The Browns had jumped to a 20-13 lead and the Broncos had muffed the ensuing kickoff when Elway took over, first-and-10 on their own 2-yard line, with 5:32 to play in the game.
Regulation. The Broncos made three first downs before the two-minute warning.
Play No. 10 - Third and 18, Cleveland 48-yard line (1:47 remaining). Elway completed pass to Mark Jackson for 20-yard gain and first down to the Cleveland 28.
Play No. 12 - Second and 10, Cleveland 28-yard line (1:10 remaining). Elway pitched a strike to Steve Sewell for 14 yards and a first down on the Cleveland 14.
Play No. 15 - Third and one, Cleveland 5-yard line (:39 remaining). Elway went to the air for the ninth time in the drive and hit Mark Jackson for a touchdown. Rich Karlis adds the PAT to tie the game.
Overtime. The Browns had first possession of the ball but were forced to punt. Then, on Denver's first possession, Elway marched the Broncos 60 yards in nine plays to set up Karlis' 33-yard winning field goal.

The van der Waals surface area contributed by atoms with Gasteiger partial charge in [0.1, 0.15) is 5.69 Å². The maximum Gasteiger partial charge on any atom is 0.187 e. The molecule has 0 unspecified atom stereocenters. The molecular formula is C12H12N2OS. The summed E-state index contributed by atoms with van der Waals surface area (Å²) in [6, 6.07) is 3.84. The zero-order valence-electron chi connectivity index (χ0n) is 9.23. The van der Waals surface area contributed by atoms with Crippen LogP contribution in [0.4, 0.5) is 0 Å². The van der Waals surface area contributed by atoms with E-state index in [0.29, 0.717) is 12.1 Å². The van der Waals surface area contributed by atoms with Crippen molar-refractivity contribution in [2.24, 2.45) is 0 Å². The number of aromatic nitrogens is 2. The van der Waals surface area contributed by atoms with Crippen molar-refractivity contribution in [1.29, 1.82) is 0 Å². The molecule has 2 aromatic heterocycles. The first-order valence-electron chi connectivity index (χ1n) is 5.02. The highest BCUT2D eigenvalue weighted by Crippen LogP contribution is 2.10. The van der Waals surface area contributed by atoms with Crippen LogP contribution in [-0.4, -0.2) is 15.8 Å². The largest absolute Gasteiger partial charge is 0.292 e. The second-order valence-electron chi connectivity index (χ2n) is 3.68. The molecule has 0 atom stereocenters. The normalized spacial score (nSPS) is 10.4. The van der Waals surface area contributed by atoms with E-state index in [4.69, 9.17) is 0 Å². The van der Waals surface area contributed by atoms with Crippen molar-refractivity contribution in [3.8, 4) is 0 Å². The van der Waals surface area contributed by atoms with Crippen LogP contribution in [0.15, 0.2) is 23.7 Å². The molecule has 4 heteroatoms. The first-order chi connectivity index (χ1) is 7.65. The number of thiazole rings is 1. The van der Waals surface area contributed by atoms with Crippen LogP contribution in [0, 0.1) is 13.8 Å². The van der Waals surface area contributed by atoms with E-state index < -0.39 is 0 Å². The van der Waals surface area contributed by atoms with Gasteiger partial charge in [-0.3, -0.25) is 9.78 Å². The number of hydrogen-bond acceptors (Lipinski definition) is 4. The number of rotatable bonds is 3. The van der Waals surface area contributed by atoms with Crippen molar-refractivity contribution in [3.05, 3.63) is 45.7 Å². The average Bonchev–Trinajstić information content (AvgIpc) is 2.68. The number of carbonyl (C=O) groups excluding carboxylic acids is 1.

The Fumble. 1-17-88. Cleveland @ Denver. AFC Championship Game.
Trailing 31-38 with 1:12 remaining in the game, the Browns' Earnest Byner appeared to be on his way to score the game tying touchdown. But he fumbled the ball at the 3-yard line. The Broncos recovered the
ball, gave the Browns an intentional safety, and went on to win 38-33.
During the game, the Broncos jumped to a 21-3 halftime lead, but Browns quarterback Bernie Kosar led them back with 4 second-half touchdowns. By the middle of the fourth quarter, the game was tied 31-31. The Broncos then took the lead, 38-31, on a long drive that ended with a 20-yard touchdown pass from quarterback John Elway to running back Sammy Winder with 5 minutes left in the game. Cleveland responded by advancing the ball down to Denver's 2-yard line 1:12 left, setting the stage for the play that would make this game one of the most famous games in NFL Lore.
Browns running back Earnest Byner took a handoff and appeared to be on his way to score the game-tying touchdown. But he was stripped of the ball by Broncos defensive back Jeremiah Castille, and fumbled at the 3-yard line. The Broncos recovered the ball, then gave the Browns an intentional safety, and went on to win 38-33.